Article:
Health care companies are just starting to warm to the idea of using mystery shopper services to gauge customer satisfaction, said Devon President Barbara Gerber, who conducts long-term evaluations for two or three hospital clients each year.

"You are going to find in the future that there is more of it," she said. "It's still a very new field for them."

Neither Devon Hill Associates nor Examine Your Practice would divulge sales figures. Examine Your Practice currently has six clients.

San Diego chiropractor Danny Song decided last fall to hire Examine Your Practice to evaluate his pain care clinic after reading about a recent report that indicated San Diego physicians rank lower than doctors in many other large U.S. cities when it comes to patient satisfaction.

"We understand that patients have a choice of where they can go," he said. "Even though we give patients the best medical service that we can, we wanted to make sure that the customer service part is good as well."

Mystery shoppers who visited Pain Care San Diego gave practice workers high marks for scheduling appointments quickly and limiting time spent in the waiting room, but the shoppers complained about the office's confusing automated telephone system and said that some patients weren't immediately greeted after arriving for appointments.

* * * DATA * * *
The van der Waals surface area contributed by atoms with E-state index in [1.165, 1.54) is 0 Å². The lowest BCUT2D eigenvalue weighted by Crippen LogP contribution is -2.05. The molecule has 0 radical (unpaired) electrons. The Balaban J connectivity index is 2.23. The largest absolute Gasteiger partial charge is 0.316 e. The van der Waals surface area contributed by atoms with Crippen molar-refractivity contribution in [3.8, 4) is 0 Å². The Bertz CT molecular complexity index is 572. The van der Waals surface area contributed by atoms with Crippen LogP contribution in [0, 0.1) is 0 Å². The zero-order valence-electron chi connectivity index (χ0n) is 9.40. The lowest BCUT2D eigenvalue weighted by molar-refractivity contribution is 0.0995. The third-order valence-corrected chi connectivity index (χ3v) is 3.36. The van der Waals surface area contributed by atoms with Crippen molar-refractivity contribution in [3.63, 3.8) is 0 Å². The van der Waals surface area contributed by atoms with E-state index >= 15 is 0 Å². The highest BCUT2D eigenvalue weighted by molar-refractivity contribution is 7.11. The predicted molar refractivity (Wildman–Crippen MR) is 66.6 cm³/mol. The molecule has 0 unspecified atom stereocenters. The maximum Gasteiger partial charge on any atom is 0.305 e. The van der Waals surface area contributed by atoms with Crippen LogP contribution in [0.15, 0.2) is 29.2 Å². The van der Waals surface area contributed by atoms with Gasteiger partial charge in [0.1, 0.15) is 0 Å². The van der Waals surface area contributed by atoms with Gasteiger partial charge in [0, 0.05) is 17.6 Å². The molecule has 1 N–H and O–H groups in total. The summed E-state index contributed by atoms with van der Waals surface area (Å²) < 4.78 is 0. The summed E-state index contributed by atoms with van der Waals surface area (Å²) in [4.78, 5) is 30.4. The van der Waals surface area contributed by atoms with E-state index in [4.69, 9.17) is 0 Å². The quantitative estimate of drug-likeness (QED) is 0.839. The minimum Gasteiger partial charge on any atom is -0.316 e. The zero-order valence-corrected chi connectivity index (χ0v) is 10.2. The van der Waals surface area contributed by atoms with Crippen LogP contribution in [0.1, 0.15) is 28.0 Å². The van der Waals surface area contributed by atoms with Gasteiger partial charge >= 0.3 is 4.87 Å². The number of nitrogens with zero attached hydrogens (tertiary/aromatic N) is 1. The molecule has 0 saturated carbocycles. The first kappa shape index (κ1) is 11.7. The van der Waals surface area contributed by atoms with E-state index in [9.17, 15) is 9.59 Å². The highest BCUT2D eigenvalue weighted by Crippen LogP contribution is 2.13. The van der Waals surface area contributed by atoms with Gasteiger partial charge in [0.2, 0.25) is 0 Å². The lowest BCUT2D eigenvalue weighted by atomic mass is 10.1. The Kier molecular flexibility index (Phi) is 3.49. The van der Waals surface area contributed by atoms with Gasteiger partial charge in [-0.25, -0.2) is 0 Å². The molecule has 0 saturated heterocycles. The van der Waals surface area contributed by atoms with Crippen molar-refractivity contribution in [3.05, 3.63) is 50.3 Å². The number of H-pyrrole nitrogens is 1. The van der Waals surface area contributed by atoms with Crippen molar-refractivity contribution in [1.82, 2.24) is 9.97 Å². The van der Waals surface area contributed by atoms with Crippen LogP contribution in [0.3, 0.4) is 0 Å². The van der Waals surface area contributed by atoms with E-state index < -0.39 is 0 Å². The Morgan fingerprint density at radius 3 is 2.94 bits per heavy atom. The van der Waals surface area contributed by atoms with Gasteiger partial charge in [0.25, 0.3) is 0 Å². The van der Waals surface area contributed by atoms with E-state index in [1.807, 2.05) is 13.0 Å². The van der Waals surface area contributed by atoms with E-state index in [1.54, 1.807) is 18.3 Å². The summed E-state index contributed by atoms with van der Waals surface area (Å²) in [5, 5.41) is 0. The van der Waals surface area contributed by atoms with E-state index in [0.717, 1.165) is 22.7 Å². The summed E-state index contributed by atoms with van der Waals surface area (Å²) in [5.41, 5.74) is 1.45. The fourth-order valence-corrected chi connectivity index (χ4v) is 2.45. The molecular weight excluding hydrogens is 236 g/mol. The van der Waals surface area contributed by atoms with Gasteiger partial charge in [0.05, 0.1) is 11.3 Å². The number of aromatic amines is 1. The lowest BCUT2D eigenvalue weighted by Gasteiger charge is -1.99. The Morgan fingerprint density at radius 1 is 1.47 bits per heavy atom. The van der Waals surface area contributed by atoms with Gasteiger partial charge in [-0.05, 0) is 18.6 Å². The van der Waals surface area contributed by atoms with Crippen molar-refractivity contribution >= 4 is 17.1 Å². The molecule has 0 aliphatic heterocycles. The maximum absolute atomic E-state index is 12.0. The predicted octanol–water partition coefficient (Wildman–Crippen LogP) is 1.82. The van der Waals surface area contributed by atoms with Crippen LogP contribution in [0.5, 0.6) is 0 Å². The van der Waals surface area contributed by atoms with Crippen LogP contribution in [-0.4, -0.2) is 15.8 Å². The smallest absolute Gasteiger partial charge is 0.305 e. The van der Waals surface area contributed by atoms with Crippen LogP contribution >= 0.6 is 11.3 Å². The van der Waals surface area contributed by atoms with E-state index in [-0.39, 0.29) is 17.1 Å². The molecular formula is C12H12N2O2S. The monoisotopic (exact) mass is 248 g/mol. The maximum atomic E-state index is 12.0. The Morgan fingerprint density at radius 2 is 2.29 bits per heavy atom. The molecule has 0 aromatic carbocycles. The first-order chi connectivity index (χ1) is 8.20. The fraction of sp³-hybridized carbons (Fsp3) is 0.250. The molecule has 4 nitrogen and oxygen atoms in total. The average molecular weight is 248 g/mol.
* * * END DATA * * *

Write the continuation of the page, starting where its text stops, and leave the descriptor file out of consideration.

Song said those weaknesses now are regularly discussed during staff meetings, and a suggestion box has been placed in the waiting room to collect more consumer input.

Though pay for mystery shopper work is relatively low - ranging from $10 to $30 for several hours of work - other perks make the job attractive.

Since shoppers are reimbursed for the cost of the exams they receive, a mystery shopping trip amounts to free health care. An undercover trip to a dental office, for example, could mean a free dental cleaning, X-rays and an exam that normally would cost about $250.

Tobias, who doesn't have dental insurance, said her recent trip to the dentist for Examine Your Practice provided valuable advice on procedures that she has been considering for some time. "I had a very nice teeth cleaning and got some good information," she said.

Tobias, who has worked for years as a mystery shopper outside of the health care industry, said the part-time job serves as a public service as much as anything else.

"There is a lot of satisfaction to it, and I do it because I enjoy shopping," she said.

"This isn't a 'get rich quick' thing. It's not a 'get rich' thing at all."
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 healthcare professionals  family physicians  pockets  Las Vegas  California HealthCare Foundation  executive director  exams  costs  workers  patients